ON THE EDGE OF THE ORCHARD
But Agnew Greatorix came as often as ever to Craig Ronald. Generally he found Winsome busy with her household affairs, sometimes with her sleeves buckled above her elbows, rolling the tough dough for the crumpy farles of the oat-cake, and scattering handfuls of dry meal over it with deft fingers to bring the mass to its proper consistency for rolling out upon the bake-board. Leaving his horse tethered to the great dismounting stone at the angle of the kitchen (a granite boulder or ‘travelled stone,’ as they said thereabouts), with an iron ring into it, he entered and sat down to watch. Sometimes, as today, he would be only silent and watchful; but he never failed to compass Winsome with the compliment of humility and observance. It is possible that better things were stirring in his heart than usually brought him to such places. There is no doubt, indeed, that he appreciated the frankness and plain speech which he received from the very practical young mistress of Craig Ronald.
When he left the house it was Agnew Greatorix's invariable custom to skirt the edge of the orchard before mounting. Just in the dusk of the great oak-tree, where its branches mingle with those of the gean [wild cherry], he was met by the slim, lithe figure of Jess Kissock, in whose piquant elvishness some strain of Romany blood showed itself.
Jess had been waiting for him ever since he had taken his hat in his hand to leave the house. As he came in sight of the watcher, Agnew Greatorix stopped, and Jess came closer to him, motioning him imperiously to bring his horse close in to the shadow of the orchard wall. Agnew did so, putting out his arm as if he would kiss her; but, with a quick fierce movement, Jess thrust his hand away.
‘I have told you before not to play these tricks with me—keep them for them that ye come to Craig Ronald to see. It's the mistress ye want. What need a gentleman like you meddle with the maid?’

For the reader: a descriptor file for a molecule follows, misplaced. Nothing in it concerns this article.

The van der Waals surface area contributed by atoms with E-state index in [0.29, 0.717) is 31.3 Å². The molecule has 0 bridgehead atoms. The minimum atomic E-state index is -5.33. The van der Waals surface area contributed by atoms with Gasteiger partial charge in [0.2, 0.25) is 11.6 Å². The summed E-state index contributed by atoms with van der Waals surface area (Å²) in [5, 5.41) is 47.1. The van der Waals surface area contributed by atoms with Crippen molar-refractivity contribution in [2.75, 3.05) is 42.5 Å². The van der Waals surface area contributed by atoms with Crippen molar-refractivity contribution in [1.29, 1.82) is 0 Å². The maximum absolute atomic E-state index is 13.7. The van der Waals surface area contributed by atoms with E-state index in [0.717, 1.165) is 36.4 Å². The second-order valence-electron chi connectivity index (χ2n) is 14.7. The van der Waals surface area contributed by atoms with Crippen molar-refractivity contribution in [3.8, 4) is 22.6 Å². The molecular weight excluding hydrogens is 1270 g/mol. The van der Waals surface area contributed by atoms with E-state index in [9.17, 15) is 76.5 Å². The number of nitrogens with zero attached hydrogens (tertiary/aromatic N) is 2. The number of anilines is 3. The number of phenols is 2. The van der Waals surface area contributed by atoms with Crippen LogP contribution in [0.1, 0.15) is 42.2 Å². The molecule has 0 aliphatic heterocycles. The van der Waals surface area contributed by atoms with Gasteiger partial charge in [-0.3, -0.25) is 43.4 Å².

‘Impossible as it may seem, the like has been done,’ said Agnew, smiling down at the black eyes and blowing elf locks.
‘Not with this maid,’ replied Jess succinctly, and in deed she looked exceedingly able to take care of herself, as became Meg Kissock's sister.
‘I'll go no further with Winsome,’ said Greatorix gloomily, breaking the silence. ‘You said that if I consulted her about the well-being of the poor rats over at the huts, and took her advice about the new cottages for the foresters, she would listen to me. Well, she did listen, but as soon as I hinted at any other subject, I might as well have been talking to the old daisy in the sitting-room with the white band round her head.’
‘Did anybody ever see the like of you menfolk?’ cried Jess, throwing up her hands hopelessly; ‘d'ye think that a bonny lass is just like a black ripe cherry on a bough, ready to drap into your mooth when it pleases your high mightinesses to hold it open?’
‘Has Winsome Charteris any sweetheart?’ asked the captain.
‘What for wad she be doing with a sweetheart? She has muckle else to think on. There's a young man that's baith braw an' bonny, a great scholar frae Enbra' toon that comes gye an' aften frae the manse o' Dullarg, whaur he's bidin' a' the simmer for the learnin'. He comes whiles, an' Winsome kind o' gies him a bit convoy up the hill.’
‘Jess Kissock,’ said the young man passionately, ‘tell me no lies, or—’